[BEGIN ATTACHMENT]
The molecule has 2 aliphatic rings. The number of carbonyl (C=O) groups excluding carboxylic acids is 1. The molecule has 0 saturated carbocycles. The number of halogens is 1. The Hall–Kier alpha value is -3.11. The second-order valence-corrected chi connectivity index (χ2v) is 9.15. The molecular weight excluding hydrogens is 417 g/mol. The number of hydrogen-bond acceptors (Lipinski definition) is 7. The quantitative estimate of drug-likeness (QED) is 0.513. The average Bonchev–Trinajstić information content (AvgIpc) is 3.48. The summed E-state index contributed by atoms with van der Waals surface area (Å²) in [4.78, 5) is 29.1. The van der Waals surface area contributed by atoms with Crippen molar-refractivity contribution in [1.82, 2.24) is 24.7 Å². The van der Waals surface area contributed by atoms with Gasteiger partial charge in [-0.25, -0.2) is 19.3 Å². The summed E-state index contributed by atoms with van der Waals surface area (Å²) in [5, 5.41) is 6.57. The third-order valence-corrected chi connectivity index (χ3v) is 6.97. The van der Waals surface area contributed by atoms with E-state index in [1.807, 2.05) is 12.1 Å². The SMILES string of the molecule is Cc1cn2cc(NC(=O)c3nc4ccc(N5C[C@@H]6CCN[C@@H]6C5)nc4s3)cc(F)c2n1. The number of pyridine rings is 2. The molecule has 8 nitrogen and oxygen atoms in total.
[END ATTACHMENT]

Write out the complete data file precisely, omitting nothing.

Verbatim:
The molecule has 2 aliphatic rings. The number of carbonyl (C=O) groups excluding carboxylic acids is 1. The molecule has 0 saturated carbocycles. The number of halogens is 1. The Hall–Kier alpha value is -3.11. The second-order valence-corrected chi connectivity index (χ2v) is 9.15. The molecular weight excluding hydrogens is 417 g/mol. The number of hydrogen-bond acceptors (Lipinski definition) is 7. The quantitative estimate of drug-likeness (QED) is 0.513. The average Bonchev–Trinajstić information content (AvgIpc) is 3.48. The summed E-state index contributed by atoms with van der Waals surface area (Å²) in [4.78, 5) is 29.1. The van der Waals surface area contributed by atoms with Crippen molar-refractivity contribution in [1.82, 2.24) is 24.7 Å². The van der Waals surface area contributed by atoms with Gasteiger partial charge in [-0.25, -0.2) is 19.3 Å². The summed E-state index contributed by atoms with van der Waals surface area (Å²) in [5, 5.41) is 6.57. The third-order valence-corrected chi connectivity index (χ3v) is 6.97. The van der Waals surface area contributed by atoms with E-state index in [1.807, 2.05) is 12.1 Å². The SMILES string of the molecule is Cc1cn2cc(NC(=O)c3nc4ccc(N5C[C@@H]6CCN[C@@H]6C5)nc4s3)cc(F)c2n1. The number of pyridine rings is 2. The molecule has 8 nitrogen and oxygen atoms in total.